“At the moment it seems to me that this application has descended into chaos” the judge said, and at that point the inexpertly tailored bid for suppression orders in the matter of Plutus Payroll came apart like a cheap suit.
It was yesterday morning in the court of Justice Ashley Black, and an application was being brought by lawyers for Deloitte duo Sal Algeri and Tim Norman, who in their capacities as liquidators of Plutus Payroll were seeking various approvals in respect of their proposed public examination of Plutus founder and convicted tax fraud architect Simon Paul Anquetil.
“It’s not clear to me why if Mr Anquetil is to be called as a witness at trial that should be subject to a suppression order.” Justice Ashley Black.
Anquetil, who was sentenced in July last year after pleading guilty to tax fraud and money laundering is currently serving a minimum five year stretch in gaol and could be released on parole as early as 2025. Sharing the proceeds of your crimes with charities and worthy causes certainly seems to earn steep discounts at sentence.
But as the court heard, Algeri and Norman are contemplating something other than a straightforward public examination in that they are seeking the court’s approval to conduct it in private and if COVID permits, in person.
The bid for a private examination would seem to be because Anquetil is to be called as a witness in an upcoming criminal trial of one of his alleged co-conspirators and from the exchanges discussed yesterday iNO doesn’t think he’s appearing for the accused.
But the liquidators’ counsel, barrister Jack Hynes kicked off the application with talk of a suppression order over the entirety of an affidavit authored by Minter Ellison’s Claire Latham in support of the broader application.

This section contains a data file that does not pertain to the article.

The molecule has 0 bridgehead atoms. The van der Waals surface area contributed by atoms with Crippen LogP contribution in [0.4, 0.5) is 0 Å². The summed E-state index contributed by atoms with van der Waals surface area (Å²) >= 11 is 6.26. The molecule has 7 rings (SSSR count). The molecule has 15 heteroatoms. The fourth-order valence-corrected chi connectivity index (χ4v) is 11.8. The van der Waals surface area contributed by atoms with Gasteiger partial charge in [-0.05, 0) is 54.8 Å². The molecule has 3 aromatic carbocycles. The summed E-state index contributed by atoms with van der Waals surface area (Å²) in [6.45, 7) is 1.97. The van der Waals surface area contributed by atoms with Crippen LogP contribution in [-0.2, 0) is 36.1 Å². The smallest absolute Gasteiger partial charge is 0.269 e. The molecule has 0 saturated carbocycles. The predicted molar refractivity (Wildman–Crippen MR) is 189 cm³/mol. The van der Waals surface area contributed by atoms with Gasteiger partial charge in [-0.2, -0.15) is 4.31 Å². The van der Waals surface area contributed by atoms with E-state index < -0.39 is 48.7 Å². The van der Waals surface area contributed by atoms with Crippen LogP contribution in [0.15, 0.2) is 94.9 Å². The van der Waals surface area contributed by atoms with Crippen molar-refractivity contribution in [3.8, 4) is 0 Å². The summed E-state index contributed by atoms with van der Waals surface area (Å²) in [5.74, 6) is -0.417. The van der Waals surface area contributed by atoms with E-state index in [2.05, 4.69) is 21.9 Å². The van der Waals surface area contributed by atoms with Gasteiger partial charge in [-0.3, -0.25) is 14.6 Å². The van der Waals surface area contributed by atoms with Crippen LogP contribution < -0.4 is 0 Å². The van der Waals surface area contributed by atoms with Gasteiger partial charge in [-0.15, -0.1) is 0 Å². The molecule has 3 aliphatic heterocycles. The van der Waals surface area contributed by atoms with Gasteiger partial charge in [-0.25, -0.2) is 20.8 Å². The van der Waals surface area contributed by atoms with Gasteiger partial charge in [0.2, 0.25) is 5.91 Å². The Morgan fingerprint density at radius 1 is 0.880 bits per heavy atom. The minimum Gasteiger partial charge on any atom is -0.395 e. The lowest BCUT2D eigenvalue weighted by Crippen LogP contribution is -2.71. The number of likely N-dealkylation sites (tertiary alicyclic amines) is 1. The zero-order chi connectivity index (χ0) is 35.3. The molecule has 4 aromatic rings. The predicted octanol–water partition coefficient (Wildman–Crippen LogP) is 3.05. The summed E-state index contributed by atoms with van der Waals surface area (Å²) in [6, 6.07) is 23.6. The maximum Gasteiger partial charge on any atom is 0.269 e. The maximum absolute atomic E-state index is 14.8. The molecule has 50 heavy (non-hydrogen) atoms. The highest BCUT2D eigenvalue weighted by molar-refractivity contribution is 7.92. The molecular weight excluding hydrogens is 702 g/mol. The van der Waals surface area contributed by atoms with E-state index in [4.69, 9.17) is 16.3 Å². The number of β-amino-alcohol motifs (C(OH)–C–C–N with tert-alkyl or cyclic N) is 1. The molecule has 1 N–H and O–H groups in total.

The court heard that Latham’s affidavit includes an exhibit to which is attached a letter from the Commonwealth Director of Public Prosecutions (CDPP) dealing with aspects of the impending criminal trial and Anquetil’s role in it as a witness.
Listening in was a lawyer for Anquetil and a lawyer for the CDPP who sought leave to be heard as an interested party.
In his opening Hynes sought to explain the basis for the suppression order via references to the letter sent to Minters by the CDPP.
But try as he might, the judge could not extract from Hynes or the other parties’ lawyers the reason why the liquidators needed a suppression order and eventually Hynes abandoned the bid, telling the court that if confidentiality in respect of the CDPP letter was to be claimed then it was the CDPP’s responsibility to press for it, and that was something it couldn’t do until it became a party to the proceedings.
“It’s not clear to me why if Mr Anquetil is to be called as a witness at trial that should be subject to a suppression order,” Justice Black said at one point, adding that the NSW government had passed legislation restricting the court’s powers in relation to the making of suppression orders.
After Anquetil’s lawyer said he hadn’t seen the CDPP letter and was certain his client would want to be heard in respect of the application the judge proposed to adjourn the hearing so the parties could confer and return to court with an application cut from a cloth more to the court’s taste. To be continued, or in this case, altered.